At the hearing, Expert testified about his final report, his methodology, his belief in the validity of Father’s business expenses and profit intent, and his failure to examine any particular expenses. In lengthy statement of decision issued on January 29, 2010, Trial Court declined to consider operating expenses of Father’s start-up businesses in calculating Father’s income for child support purposes, noted that Father’s "affluent, even wealthy lifestyle" had continued despite his business losses (multiple homes, private jet for international travel), and concluded that Father should not be permitted to "invest in businesses and thereby minimize his support obligation while he maintains a wealthy lifestyle," or to "take a break from his child support obligation in favor of his business investments." Relying on In re Marriage of Berger (2009) 170 Cal.App.4th 1070 [Trial Court should have considered Father’s deferred salary in calculating child support order], Trial Court found that California Family Code Section 4058(a)(2) does not require Trial Court to deduct business losses if doing so enables payor to voluntarily minimize income available for child support, while maintaining a wealthy lifestyle. Trial Court then increased Father’s child support obligation from $4,000 per month to $18,000 per month. Trial Court also found that Father had engaged in conduct that frustrated settlement and added to litigation costs and had breached his fiduciary duty, under California Family Code Section 2012(c), to disclose material changes in his income since 2006. Reasoning that F’s duty of disclosure continued until Trial Court’s jurisdiction to make child support order ended, Trial Court ordered Father to pay sanctions of $75,000 pursuant to California Family Code Sections 271 and 2107. Concluding that Father ended up with 80% of the parties’ combined incomes and 85% of their combined liquid assets, Trial Court ordered Father to pay $200,000 toward Mother’s attorney’s fees and costs.

Father appealed. On August 16, 2010, Mother filed a request for additional fees of $60,000 to defend Father’s appeal, plus $250 for costs, declaring that Father had posted cash undertaking to stay payment of $18,000 in child support, $414,000 in child support arrearages, $200,000 for attorney’s fees, and $75,000 for sanctions. In her Income and Expense Declaration, Mother reported liquid assets of $8.5 million, monthly income of $50,000, and monthly expenses of $60,000. Mother’s counsel and appellate counsel filed declarations regarding their fees. Father filed his Income and Expense Declaration reporting cash and checking account total of $207,000, and liquid assets of $51 million. He listed $393,000 in monthly expenses, $330,000 of which were business expenses. On November 9, 2010, Trial Court granted Mother’s request, ordering Father to pay her $60,000 toward her appellate fees and costs. Father appealed that order too.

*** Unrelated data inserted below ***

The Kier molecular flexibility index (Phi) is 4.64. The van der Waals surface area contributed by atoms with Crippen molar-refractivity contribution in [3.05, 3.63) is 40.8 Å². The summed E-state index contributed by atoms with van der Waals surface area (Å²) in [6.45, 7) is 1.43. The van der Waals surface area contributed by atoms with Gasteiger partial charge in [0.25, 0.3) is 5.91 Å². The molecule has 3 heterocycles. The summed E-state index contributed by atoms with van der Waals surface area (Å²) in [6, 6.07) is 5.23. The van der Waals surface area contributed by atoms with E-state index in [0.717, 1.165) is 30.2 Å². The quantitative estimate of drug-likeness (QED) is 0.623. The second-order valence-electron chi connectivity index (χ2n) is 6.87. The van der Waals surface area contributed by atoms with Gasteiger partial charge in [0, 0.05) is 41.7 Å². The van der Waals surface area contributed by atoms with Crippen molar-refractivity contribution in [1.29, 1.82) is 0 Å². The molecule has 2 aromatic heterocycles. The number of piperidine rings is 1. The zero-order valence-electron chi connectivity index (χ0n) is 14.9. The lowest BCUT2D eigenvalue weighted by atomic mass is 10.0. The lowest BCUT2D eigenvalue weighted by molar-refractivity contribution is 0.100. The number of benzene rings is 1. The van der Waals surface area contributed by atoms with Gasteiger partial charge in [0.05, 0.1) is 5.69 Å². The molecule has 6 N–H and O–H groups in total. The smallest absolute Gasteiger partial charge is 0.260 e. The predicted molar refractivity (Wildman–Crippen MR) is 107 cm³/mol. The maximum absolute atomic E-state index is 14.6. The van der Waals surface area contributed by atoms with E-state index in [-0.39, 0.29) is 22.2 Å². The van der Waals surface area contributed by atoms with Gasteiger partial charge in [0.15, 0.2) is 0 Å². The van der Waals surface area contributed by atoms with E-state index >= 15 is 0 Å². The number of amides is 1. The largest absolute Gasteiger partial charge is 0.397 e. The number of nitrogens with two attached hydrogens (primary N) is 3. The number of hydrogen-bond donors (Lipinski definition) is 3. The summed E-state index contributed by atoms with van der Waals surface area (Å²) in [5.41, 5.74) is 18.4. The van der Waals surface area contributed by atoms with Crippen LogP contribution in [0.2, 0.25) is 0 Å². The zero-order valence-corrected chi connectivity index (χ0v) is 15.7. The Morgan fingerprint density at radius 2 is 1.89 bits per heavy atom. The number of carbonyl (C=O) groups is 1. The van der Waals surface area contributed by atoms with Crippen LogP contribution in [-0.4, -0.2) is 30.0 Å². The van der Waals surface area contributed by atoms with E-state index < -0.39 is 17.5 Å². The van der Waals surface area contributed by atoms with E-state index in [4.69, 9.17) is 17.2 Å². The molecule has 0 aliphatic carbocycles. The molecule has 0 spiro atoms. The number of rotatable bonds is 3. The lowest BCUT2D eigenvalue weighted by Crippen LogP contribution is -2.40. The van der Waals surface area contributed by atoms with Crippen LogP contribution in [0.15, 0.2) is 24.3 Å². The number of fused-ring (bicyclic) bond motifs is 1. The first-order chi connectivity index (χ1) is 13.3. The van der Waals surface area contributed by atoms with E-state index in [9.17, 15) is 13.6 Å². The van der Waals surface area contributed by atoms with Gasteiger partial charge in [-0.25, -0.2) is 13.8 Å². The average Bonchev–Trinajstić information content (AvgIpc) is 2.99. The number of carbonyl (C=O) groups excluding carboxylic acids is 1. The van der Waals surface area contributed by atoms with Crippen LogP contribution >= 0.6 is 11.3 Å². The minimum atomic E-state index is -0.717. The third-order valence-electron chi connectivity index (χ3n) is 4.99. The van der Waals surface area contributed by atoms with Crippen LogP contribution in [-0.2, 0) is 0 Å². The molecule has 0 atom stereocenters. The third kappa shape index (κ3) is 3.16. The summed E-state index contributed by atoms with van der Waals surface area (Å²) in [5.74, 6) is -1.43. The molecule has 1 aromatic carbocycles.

Now, acting on consolidated appeals, a California Court of Appeals has affirmed Trial Court’s decisions in part and has reversed it in part. Child Support Calculation: Court of Appeals has ruled that Trial Court was not wrong in declining to consider Father’s business losses because (1) Trial Court based its calculation on Father’s earning capacity, not his actual income; (2) Trial Court has the discretion to consider payor’s earning capacity and to impute positive income to payor when payor underutilizes income-producing assets (as Father did regarding his start-up companies); and (3) the case of Berger is not on point, but is instructive as to whether payor may voluntarily take actions that negatively impact his or her ability to pay child support, while he or she continues to maintain wealthy lifestyle. Therefore, Court of Appeals has affirmed the child support order.

Sanctions award

: Court of Appeals has ruled that (1) Trial Court based its sanctions order partly on erroneous belief that Father’s fiduciary duty to provide financial information extended beyond the parties’ divorce judgment; (2) pursuant to California Family Code Section 2102(c), a spouse’s continuing duty of disclosure extends from date of separation to the date of a "valid, enforceable, and binding resolution" of child support, spousal support, and attorney’s fee issues; (3) "valid, enforceable, and binding resolution" regarding child support orders means a final child support order (not interim, temporary, or pendente lite orders); (4) here Father’s disclosure duty ended when Wyoming Trial Court issued the final child support order as part of the parties’ divorce judgment; and (5) Trial Court was wrong in basing its sanctions order partly on Father’s disclosure duty. Therefore, Court of Appeals reverses that order and remands the case back to Trial Court for further proceedings regarding sanctions.

Attorney fees orders

: Court of Appeals has ruled that Trial Court was not precluded from awarding fees to Mother in its January 29, 2010, and November 9, 2010, orders because (1) Trial Court considered the parties’ comparative need, respective incomes, and disparity of assets before making its orders; and (2) facts clearly showed that Father had considerably greater assets than Mother. Therefore, Court of Appeals has affirmed those orders.